Your games ruined me for the "traditional" hack and slash RPGs. The original HQ defined for me how a RPG was supposed to be set up, so any time I've ever tried to play something like one of the old SSI Gold Box games or Icewind Dale, I feel like it's not "really" a RPG, just a murder simulator with dice rolls. While I feel compelled to give honorable mentions to Ultima and Might and Magic for having some decent story content, for the most part I think your games were ahead of their time in showing how to properly allow *real* role-playing in a game. It wasn't until Fallout and Baldur's Gate that it felt like anyone else was even really trying.

    6. Lori Cole on

      Ack - TAHR, playing the first couple of Quest for Glory games with the typing interface will be some of the toughest games you've played. I'm glad you are enjoying them. The later games with the graphical interfaces were much easier to play because you didn't have to figure out things by so much trial and error.

    7. TAHR on

      "...I haven't completed it yet..." is better, I guess...
      *sigh*
      I should write in english more frequently in order to increase this skill ;-)

    8. TAHR on

      This week-end I played a Quest for Glory game for the first time (Hero's Quest - 1989). Although I don't have completed it yet, I can already confirm that it's a great game indeed. I believe I'm on a good way to become one of your fans :-) Better late than never !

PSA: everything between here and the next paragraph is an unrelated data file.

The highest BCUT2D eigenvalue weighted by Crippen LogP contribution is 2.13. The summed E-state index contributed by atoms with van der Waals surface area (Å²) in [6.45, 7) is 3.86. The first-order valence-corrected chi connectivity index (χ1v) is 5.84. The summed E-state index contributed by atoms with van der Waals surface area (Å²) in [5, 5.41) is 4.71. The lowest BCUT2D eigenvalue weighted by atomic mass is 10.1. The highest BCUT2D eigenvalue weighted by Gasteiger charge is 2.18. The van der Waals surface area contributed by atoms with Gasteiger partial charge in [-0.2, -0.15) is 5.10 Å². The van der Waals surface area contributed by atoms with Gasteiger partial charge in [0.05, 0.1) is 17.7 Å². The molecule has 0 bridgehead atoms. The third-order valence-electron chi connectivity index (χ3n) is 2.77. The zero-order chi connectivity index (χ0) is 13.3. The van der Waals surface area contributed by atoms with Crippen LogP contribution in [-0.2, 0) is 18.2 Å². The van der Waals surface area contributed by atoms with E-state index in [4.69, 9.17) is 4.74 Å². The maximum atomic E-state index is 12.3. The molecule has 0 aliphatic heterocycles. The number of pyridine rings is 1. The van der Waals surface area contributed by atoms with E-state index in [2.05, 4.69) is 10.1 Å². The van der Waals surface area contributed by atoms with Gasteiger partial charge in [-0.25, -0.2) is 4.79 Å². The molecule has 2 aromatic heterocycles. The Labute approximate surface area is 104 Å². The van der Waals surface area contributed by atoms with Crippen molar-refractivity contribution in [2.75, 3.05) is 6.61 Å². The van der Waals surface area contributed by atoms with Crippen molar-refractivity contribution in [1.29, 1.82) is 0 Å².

-TAHR

    9. Corey Cole 2-time creator on

      Thanks! Some other games are doing both adventure and role-playing now. I haven't played them yet, but I think Torment: Tides of Numenera and Pillars of Eternity are hybrids. The reason more games don't mix genres may be that they are focused on a single target market. Or it could be that doing this is hard - adding RPG features to an adventure takes a lot of time, effort, and testing to balance the combat and have changing stats be meaningful. Adding story to an RPG takes a lot of writing and making sure that RPG skills can be used to solve the puzzles.

    10. Marcio Araujo on

      RPG and Adventure Games belong together. I don´t know why every RPG just focus on exploration and Combat. Quest for Glory found the right mix of the two genres, after that i always miss some RPG on Adventure games, and some Adventure Games mechanics on RPG. I´m glad Hero-U is here to finally fix that!!!